Potential 51% Gain Means Now Is The Right Time To Buy Barclays PLC

BarclaysBarclays (LSE: BARC) (NYSE: BCS.US) shares got a boost last Friday, when the bank announced that the current chairman of Aviva, John McFarlane, will be Barclays’ next chairman.

Mr McFarlane’s achievements at Aviva, where he kick-started a turnaround that has seen the insurer’s share price rise by 60% in eighteen months, suggests to me that he might be the right person to sort out Barclays’ lingering issues.

However, Mr McFarlane’s appointment alone is not enough to make Barclays a buy: the numbers need to be right, too.


Let’s start with the basics: how is Barclays valued against its past earnings, and the market’s expectations of future earnings?

P/E ratio

Current value

P/E using 5-year average adjusted earnings per share


2-year average forecast P/E


Source: Company reports, consensus forecasts

The last couple of years have been poor for Barclays, pushing up its five-year average P/E to 15.6.

However, analysts’ forecasts for 2014 and 2015 suggest that the bank’s earnings may return to more normal levels — and that Barclays’ shares look quite cheap at today’s prices.

What about the fundamentals?

Is Barclays cheap for a reason? The company’s has performed poorly on key fundamental measures over the last five years:


5-year compound average growth rate

Total income


Pre-tax profit




Return on equity


Source: Company reports

The apparent dividend growth is skewed by the fact that Barclays cut its dividend from 10.6p in 2008, to just 2.3p in 2009 — so while last year’s payout of 6.5p is a considerable improvement on the 2009 payout, it remains nearly 40% lower than the 2008 dividend.

51% upside?

However, there are another set of numbers I believe investors should consider before buying Barclays shares.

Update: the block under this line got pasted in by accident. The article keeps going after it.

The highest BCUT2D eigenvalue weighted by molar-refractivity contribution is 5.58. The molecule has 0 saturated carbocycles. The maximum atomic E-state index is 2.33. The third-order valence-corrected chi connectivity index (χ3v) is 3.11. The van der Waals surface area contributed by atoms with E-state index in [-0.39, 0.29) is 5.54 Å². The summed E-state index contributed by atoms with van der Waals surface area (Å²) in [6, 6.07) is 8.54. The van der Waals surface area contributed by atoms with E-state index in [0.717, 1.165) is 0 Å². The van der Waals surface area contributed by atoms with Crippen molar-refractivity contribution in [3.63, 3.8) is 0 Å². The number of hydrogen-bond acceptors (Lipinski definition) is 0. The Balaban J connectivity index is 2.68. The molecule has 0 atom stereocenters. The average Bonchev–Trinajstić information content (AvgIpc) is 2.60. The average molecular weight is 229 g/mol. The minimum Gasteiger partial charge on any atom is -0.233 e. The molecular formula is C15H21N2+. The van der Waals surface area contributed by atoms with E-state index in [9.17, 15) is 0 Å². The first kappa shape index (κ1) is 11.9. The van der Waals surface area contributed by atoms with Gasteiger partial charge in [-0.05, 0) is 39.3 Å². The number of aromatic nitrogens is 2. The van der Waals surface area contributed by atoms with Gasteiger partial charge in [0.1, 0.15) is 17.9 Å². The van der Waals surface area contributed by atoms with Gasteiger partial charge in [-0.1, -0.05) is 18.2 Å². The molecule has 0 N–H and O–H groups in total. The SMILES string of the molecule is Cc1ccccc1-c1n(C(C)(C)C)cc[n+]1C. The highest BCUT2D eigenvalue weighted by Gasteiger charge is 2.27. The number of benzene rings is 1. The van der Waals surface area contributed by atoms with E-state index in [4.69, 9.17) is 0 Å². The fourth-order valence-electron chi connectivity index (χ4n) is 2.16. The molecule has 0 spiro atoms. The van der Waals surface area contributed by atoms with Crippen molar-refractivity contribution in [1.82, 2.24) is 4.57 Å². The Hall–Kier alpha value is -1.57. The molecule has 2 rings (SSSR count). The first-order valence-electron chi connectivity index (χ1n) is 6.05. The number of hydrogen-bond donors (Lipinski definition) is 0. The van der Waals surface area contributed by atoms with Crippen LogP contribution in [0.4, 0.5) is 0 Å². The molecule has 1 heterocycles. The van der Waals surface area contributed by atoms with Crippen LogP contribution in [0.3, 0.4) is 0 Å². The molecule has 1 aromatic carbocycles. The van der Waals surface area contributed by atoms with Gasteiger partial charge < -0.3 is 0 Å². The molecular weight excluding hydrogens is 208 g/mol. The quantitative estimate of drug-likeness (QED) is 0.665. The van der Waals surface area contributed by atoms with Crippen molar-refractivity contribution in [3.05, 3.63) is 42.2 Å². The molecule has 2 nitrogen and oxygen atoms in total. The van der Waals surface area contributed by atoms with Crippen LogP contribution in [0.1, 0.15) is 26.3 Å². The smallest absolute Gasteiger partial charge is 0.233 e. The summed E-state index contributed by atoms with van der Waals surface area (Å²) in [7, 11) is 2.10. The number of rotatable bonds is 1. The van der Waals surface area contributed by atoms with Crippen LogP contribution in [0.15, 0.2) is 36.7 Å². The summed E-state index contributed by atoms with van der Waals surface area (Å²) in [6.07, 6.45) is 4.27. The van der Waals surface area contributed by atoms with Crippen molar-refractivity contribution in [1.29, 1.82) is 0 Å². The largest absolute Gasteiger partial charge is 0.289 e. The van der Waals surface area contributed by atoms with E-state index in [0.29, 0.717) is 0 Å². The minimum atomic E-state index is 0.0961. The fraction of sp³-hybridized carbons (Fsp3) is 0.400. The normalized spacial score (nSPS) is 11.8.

Barclays’ shares continue to trade at a significant discount to their book value, which when combined with a rising dividend yield, is a key attraction, in my view:



Price/book value


Price/tangible book value


2014 prospective yield


2015 prospective yield


These numbers tell me an attractive story: not only can I buy Barclays’ assets for less than their tangible value, but I will be paid a reasonable yield while I wait for the market to regain its trust in Barclays’ balance sheet.

If Barclays’ shares were valued at 1.25 times their tangible asset value, like Lloyds Banking Group or HSBC Holdings, Barclays share price could rise to 348p — 51% higher than today’s price of 229p.

Of course, the obvious risk here is that Barclays’ assets will turn out to be worth less than the bank believes, so the book value will fall. However, while asset impairments have been a big feature of banks’ accounting over the last five years, I believe this risk is diminishing.

Buy Barclays

I rate Barclays as a strong buy, and the bank's shares form a substantial part of my own portfolio.

However, before investing in any UK bank, I'd strongly recommend a look at "The Motley Fool's Guide To Investing In Banks".

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Roland Head owns shares in Barclays, HSBC Holdings and Aviva. The Motley Fool UK has no position in any of the shares mentioned. We Fools don't all hold the same opinions, but we all believe that considering a diverse range of insights makes us better investors.